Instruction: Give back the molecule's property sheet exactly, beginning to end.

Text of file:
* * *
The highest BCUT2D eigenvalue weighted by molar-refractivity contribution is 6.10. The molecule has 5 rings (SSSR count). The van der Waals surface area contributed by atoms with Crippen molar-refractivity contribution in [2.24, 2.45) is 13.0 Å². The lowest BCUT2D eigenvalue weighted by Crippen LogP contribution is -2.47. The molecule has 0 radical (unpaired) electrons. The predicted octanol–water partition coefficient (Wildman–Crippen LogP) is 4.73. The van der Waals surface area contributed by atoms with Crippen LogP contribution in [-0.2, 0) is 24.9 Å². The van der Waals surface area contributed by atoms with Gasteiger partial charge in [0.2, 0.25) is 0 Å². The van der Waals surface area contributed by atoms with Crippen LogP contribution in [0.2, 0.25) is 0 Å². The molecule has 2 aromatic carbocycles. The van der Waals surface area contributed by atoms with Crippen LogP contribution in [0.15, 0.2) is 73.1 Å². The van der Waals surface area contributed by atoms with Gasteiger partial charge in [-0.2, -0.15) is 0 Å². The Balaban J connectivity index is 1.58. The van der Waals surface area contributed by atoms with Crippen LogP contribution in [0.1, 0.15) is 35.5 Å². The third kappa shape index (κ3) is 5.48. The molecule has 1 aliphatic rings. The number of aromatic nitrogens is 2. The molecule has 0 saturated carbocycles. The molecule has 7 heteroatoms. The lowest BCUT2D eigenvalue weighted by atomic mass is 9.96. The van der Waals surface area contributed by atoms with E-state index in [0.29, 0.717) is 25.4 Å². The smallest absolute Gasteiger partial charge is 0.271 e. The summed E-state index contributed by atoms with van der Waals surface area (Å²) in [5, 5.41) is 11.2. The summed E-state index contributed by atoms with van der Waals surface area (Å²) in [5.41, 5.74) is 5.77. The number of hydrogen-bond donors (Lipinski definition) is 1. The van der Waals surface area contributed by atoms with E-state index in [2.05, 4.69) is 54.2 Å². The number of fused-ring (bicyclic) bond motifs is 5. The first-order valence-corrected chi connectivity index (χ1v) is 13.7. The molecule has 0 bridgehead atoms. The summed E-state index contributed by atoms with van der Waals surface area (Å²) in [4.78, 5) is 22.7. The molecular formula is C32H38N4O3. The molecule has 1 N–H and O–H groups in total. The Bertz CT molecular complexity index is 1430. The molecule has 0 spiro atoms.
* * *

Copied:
The highest BCUT2D eigenvalue weighted by molar-refractivity contribution is 6.10. The molecule has 5 rings (SSSR count). The van der Waals surface area contributed by atoms with Crippen molar-refractivity contribution in [2.24, 2.45) is 13.0 Å². The lowest BCUT2D eigenvalue weighted by Crippen LogP contribution is -2.47. The molecule has 0 radical (unpaired) electrons. The predicted octanol–water partition coefficient (Wildman–Crippen LogP) is 4.73. The van der Waals surface area contributed by atoms with Crippen LogP contribution in [-0.2, 0) is 24.9 Å². The van der Waals surface area contributed by atoms with Gasteiger partial charge in [0.2, 0.25) is 0 Å². The van der Waals surface area contributed by atoms with Crippen LogP contribution in [0.2, 0.25) is 0 Å². The molecule has 2 aromatic carbocycles. The van der Waals surface area contributed by atoms with Crippen LogP contribution in [0.15, 0.2) is 73.1 Å². The van der Waals surface area contributed by atoms with Gasteiger partial charge in [-0.2, -0.15) is 0 Å². The Balaban J connectivity index is 1.58. The van der Waals surface area contributed by atoms with Crippen LogP contribution in [0.1, 0.15) is 35.5 Å². The third kappa shape index (κ3) is 5.48. The molecule has 1 aliphatic rings. The number of aromatic nitrogens is 2. The molecule has 0 saturated carbocycles. The molecule has 7 heteroatoms. The lowest BCUT2D eigenvalue weighted by atomic mass is 9.96. The van der Waals surface area contributed by atoms with E-state index in [0.29, 0.717) is 25.4 Å². The smallest absolute Gasteiger partial charge is 0.271 e. The summed E-state index contributed by atoms with van der Waals surface area (Å²) in [5, 5.41) is 11.2. The summed E-state index contributed by atoms with van der Waals surface area (Å²) in [5.41, 5.74) is 5.77. The number of hydrogen-bond donors (Lipinski definition) is 1. The van der Waals surface area contributed by atoms with E-state index in [2.05, 4.69) is 54.2 Å². The number of fused-ring (bicyclic) bond motifs is 5. The first-order valence-corrected chi connectivity index (χ1v) is 13.7. The molecule has 0 bridgehead atoms. The summed E-state index contributed by atoms with van der Waals surface area (Å²) in [4.78, 5) is 22.7. The molecular formula is C32H38N4O3. The molecule has 1 N–H and O–H groups in total. The Bertz CT molecular complexity index is 1430. The molecule has 0 spiro atoms.